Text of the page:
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Motley Fool Founders Talk CRE Investment, Retail Apocalypse And The Fate Of Capitalism

Walker & Dunlop CEO Willy Walker, The Motley Fool CEO Tom Gardner and co-Chairman David Gardner

Tom and David Gardner are quick to tell you that investing in commercial real estate isn’t their area of expertise.

But that doesn’t mean that the two brothers, who have been dispensing stock market investment recommendations as The Motley Fool since 1993, don’t have a few thoughts on what parts of the CRE market look ripe for a long-term hold, and which ones you’re better off avoiding.

On Wednesday’s Walker & Dunlop Walker Webcast, the Gardner brothers examined the state of the equity markets for big-name companies like Amazon and Tesla and weighed parallels with previous bubbles and recessions. They also voiced their thoughts on how consumer trends can indicate smart investments both in and out of the real estate market.

“If you can study the freedoms or benefits that have emerged in this otherwise horrible scenario, and determine how they're going to change behavior going forward, that will point to changes in how we use commercial space,” said Tom Gardner, The Motley Fool’s CEO.

This year has not been kind to the real estate equity markets. David Gardner estimated that overall, real estate has taken a 14% hit to valuations, and there are still numerous REIT stocks and other publicly traded ownership groups that The Motley Fool’s real estate analysts suggest avoiding, including mortgage REITs and large retail owners, whose portfolios are under a great deal of stress at the moment.

However, David Gardner singled out Store Capital, a Scottsdale, Arizona-based REIT as one such example. Though the value of its stock has dipped 25% in 2020, the company’s collections are high and it has less exposure than many of its competitors to coronavirus-sensitive industries like hospitality and retail. That recipe could make its stock — and others like it — attractive buys for those who believe in real estate long-term. 

The brothers were fairly cheery in their outlook for hospitality and office REITs, saying those investments would be fairly safe long-term, even as travel remains depressed and as companies rethink their physical footprints. However, the two did mention that The Motley Fool itself, which employs over 500 people, may be shifting its offices to a more regional model. 

In some cases, understanding distress in the world of real estate can inform investments in equity markets. The losses in brick-and-mortar stores have coincided with the rise of online alternatives, benefiting e-commerce platforms like Shopify, which has a stock price that has almost tripled since the middle of March. 

When asked to pick stocks to buy right now, both Tom and David focused on technologies, including Slack, Zoom, information security provider Zscaler, online marketplace Fiverr and video game studio Take-Two Interactive.

But David also included athletic wear retailer Lululemon on his list, explaining that the brand’s fiercely loyal customer base means its many brick-and-mortar locations are not going to waste even during a pandemic.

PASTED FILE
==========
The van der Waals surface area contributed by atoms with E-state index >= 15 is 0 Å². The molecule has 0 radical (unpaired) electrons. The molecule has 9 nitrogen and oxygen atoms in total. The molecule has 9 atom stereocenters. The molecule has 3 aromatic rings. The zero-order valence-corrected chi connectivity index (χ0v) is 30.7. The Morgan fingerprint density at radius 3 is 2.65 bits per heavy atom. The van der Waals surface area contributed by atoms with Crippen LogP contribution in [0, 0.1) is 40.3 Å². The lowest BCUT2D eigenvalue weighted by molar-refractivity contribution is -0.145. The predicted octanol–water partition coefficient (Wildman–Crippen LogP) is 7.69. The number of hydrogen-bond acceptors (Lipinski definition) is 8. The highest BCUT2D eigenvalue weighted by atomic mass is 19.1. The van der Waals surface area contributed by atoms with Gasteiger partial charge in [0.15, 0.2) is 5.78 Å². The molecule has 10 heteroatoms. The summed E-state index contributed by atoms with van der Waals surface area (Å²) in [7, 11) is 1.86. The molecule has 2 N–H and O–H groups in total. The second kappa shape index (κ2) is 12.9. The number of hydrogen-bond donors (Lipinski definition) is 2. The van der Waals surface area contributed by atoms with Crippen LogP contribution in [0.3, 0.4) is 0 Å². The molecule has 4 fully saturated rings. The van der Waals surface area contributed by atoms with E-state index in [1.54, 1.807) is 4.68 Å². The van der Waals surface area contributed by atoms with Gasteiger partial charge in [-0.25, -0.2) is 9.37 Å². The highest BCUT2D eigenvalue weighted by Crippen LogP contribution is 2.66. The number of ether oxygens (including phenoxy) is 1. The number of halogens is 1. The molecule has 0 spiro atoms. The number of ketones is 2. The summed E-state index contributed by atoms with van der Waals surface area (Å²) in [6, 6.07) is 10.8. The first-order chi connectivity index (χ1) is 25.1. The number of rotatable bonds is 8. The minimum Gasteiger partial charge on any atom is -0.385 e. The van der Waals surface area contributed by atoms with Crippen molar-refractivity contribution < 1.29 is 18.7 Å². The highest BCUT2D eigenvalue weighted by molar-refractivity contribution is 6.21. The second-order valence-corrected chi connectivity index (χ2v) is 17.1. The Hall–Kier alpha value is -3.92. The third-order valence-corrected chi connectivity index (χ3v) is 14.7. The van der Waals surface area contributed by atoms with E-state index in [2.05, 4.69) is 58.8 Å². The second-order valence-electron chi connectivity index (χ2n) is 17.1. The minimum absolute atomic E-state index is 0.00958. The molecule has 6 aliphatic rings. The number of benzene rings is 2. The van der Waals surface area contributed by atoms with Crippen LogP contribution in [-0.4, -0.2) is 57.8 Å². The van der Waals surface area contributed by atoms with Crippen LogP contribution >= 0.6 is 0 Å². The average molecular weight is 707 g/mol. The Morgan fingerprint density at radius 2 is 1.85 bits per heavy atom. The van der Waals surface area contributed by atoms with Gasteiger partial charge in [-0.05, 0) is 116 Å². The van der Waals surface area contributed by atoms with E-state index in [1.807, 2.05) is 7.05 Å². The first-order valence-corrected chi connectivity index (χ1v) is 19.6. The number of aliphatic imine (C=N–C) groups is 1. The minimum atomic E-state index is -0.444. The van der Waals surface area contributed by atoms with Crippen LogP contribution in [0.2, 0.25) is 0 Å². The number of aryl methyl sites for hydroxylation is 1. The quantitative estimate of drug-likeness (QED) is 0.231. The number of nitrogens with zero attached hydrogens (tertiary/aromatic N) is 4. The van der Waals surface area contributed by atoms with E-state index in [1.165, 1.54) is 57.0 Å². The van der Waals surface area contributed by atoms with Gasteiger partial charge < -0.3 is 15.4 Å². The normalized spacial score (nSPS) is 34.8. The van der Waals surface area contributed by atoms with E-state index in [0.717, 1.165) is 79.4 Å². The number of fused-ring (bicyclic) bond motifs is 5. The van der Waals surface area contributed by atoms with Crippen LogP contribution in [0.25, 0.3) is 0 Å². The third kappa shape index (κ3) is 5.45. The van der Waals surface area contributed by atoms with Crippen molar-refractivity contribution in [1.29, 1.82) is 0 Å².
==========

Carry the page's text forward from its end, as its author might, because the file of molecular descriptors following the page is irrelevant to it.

“It’s a brilliantly managed brand, and the people who love it really love it,” David said. “It’s also a female-focused business. With Wall Street being so dominated by men, stocks like Lululemon and Etsy, which are category leaders and huge winners, sometimes get overlooked.”

Though the Gardner brothers by nature tend to buy stocks to hold them for the long-term, Walker & Dunlop CEO Willy Walker questioned them on their strategy for selling equity holdings, citing companies like GE and Alcoa, which were spectacularly successful between 1989 and 2000 but have severely underperformed the market since. 

“The important thing when figuring out if a company is still relevant is whether it’s innovating,” David said. “The companies that are innovating and rolling with the punches are the ones that stay relevant.”

That philosophy should likely apply to real estate stocks as well, the brothers agreed, pointing out that more data-driven real estate companies will be the ones to benefit most from any coronavirus recovery. While equity markets have been the engine for the unprecedented creation of wealth over the last 50 years, Tom and David identified threats to capitalism on two different fronts.

First, there is a younger generation that is disillusioned by a capitalist system, and which may take the innovations that capitalism has created, like the internet and the smartphone, for granted. But there is also a countervailing threat of private enterprises growing more and more isolated and divorced from the well-being of everyday Americans. 

“Capitalism wins when more people feel that they benefit from it,” Tom Gardner said. “The more that people see scalping and people who say, ‘I got my commission, now I'm going to my gated community because I made what I need to make,’ the less chance there is for a healthier form of capitalism to emerge."

"Capitalism is going to win if it gets healthier every decade in our lives," he said. "It's something that we all have a stake in.”

On Oct. 7, Walker will host Mark Zandi, chief economist at Moody's Analytics, to talk about the macroeconomic factors at play as we head into 2021. Register here for the event.

This feature was produced in collaboration between the Bisnow Branded Content Studio and Walker & Dunlop. Bisnow news staff was not involved in the production of this content.